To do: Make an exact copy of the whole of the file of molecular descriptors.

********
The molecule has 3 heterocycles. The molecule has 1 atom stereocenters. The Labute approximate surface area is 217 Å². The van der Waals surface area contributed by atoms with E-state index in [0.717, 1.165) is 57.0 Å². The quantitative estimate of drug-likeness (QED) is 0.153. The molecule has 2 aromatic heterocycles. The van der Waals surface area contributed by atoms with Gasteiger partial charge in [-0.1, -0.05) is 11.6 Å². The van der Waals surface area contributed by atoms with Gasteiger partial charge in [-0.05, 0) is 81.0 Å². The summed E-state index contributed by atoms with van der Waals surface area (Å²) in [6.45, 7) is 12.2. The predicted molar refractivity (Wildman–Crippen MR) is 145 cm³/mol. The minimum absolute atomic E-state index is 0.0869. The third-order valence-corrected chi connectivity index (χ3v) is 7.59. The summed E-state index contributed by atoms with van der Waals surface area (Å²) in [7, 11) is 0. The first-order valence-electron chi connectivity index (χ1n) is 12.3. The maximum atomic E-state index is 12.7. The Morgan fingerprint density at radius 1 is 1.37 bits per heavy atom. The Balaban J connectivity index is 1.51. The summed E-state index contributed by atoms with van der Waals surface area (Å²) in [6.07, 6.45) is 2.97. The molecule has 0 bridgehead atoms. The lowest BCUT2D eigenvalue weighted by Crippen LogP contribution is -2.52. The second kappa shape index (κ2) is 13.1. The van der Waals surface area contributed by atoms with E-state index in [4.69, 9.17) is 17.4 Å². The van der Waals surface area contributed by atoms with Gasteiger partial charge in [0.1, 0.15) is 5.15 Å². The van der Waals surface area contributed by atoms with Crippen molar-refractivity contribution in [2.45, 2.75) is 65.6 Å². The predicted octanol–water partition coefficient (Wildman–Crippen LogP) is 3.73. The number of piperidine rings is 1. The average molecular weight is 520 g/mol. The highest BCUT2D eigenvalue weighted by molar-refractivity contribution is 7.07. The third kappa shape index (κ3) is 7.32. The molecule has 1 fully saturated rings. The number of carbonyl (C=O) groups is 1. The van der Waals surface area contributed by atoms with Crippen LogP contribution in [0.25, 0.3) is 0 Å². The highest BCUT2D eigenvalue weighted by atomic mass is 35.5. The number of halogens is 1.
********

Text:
The molecule has 3 heterocycles. The molecule has 1 atom stereocenters. The Labute approximate surface area is 217 Å². The van der Waals surface area contributed by atoms with E-state index in [0.717, 1.165) is 57.0 Å². The quantitative estimate of drug-likeness (QED) is 0.153. The molecule has 2 aromatic heterocycles. The van der Waals surface area contributed by atoms with Gasteiger partial charge in [-0.1, -0.05) is 11.6 Å². The van der Waals surface area contributed by atoms with Gasteiger partial charge in [-0.05, 0) is 81.0 Å². The summed E-state index contributed by atoms with van der Waals surface area (Å²) in [6.45, 7) is 12.2. The predicted molar refractivity (Wildman–Crippen MR) is 145 cm³/mol. The minimum absolute atomic E-state index is 0.0869. The third-order valence-corrected chi connectivity index (χ3v) is 7.59. The summed E-state index contributed by atoms with van der Waals surface area (Å²) in [7, 11) is 0. The first-order valence-electron chi connectivity index (χ1n) is 12.3. The maximum atomic E-state index is 12.7. The Morgan fingerprint density at radius 1 is 1.37 bits per heavy atom. The Balaban J connectivity index is 1.51. The summed E-state index contributed by atoms with van der Waals surface area (Å²) in [6.07, 6.45) is 2.97. The molecule has 0 bridgehead atoms. The lowest BCUT2D eigenvalue weighted by Crippen LogP contribution is -2.52. The second kappa shape index (κ2) is 13.1. The van der Waals surface area contributed by atoms with E-state index in [4.69, 9.17) is 17.4 Å². The van der Waals surface area contributed by atoms with Gasteiger partial charge in [0.1, 0.15) is 5.15 Å². The van der Waals surface area contributed by atoms with Crippen molar-refractivity contribution in [2.45, 2.75) is 65.6 Å². The predicted octanol–water partition coefficient (Wildman–Crippen LogP) is 3.73. The number of piperidine rings is 1. The average molecular weight is 520 g/mol. The highest BCUT2D eigenvalue weighted by molar-refractivity contribution is 7.07. The third kappa shape index (κ3) is 7.32. The molecule has 1 fully saturated rings. The number of carbonyl (C=O) groups is 1. The van der Waals surface area contributed by atoms with Crippen LogP contribution in [0.25, 0.3) is 0 Å². The highest BCUT2D eigenvalue weighted by atomic mass is 35.5. The number of halogens is 1.